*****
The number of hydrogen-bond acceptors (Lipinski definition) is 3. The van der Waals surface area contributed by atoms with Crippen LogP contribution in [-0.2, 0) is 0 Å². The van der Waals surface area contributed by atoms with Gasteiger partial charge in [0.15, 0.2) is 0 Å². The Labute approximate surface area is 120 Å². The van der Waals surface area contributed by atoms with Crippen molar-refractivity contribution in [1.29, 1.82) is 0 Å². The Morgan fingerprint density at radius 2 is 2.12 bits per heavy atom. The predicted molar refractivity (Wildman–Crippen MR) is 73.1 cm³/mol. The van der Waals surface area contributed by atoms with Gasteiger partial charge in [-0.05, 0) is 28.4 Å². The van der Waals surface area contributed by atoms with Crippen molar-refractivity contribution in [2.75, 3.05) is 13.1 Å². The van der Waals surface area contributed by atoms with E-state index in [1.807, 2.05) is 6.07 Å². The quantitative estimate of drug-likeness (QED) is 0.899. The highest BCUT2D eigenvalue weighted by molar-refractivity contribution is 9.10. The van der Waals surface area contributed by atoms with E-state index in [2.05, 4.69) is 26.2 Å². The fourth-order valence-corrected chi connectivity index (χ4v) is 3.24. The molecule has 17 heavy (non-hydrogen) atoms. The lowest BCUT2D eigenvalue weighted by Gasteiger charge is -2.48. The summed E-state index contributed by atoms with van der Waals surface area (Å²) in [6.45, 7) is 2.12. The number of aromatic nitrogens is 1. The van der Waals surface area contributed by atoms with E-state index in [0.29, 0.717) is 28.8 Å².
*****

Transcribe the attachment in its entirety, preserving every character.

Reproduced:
The number of hydrogen-bond acceptors (Lipinski definition) is 3. The van der Waals surface area contributed by atoms with Crippen LogP contribution in [-0.2, 0) is 0 Å². The van der Waals surface area contributed by atoms with Gasteiger partial charge in [0.15, 0.2) is 0 Å². The Labute approximate surface area is 120 Å². The van der Waals surface area contributed by atoms with Crippen molar-refractivity contribution in [1.29, 1.82) is 0 Å². The Morgan fingerprint density at radius 2 is 2.12 bits per heavy atom. The predicted molar refractivity (Wildman–Crippen MR) is 73.1 cm³/mol. The van der Waals surface area contributed by atoms with Gasteiger partial charge in [-0.05, 0) is 28.4 Å². The van der Waals surface area contributed by atoms with Crippen molar-refractivity contribution in [2.75, 3.05) is 13.1 Å². The van der Waals surface area contributed by atoms with E-state index in [1.807, 2.05) is 6.07 Å². The quantitative estimate of drug-likeness (QED) is 0.899. The highest BCUT2D eigenvalue weighted by molar-refractivity contribution is 9.10. The van der Waals surface area contributed by atoms with E-state index in [2.05, 4.69) is 26.2 Å². The fourth-order valence-corrected chi connectivity index (χ4v) is 3.24. The molecule has 17 heavy (non-hydrogen) atoms. The lowest BCUT2D eigenvalue weighted by Gasteiger charge is -2.48. The summed E-state index contributed by atoms with van der Waals surface area (Å²) in [6.45, 7) is 2.12. The number of aromatic nitrogens is 1. The van der Waals surface area contributed by atoms with E-state index in [0.29, 0.717) is 28.8 Å².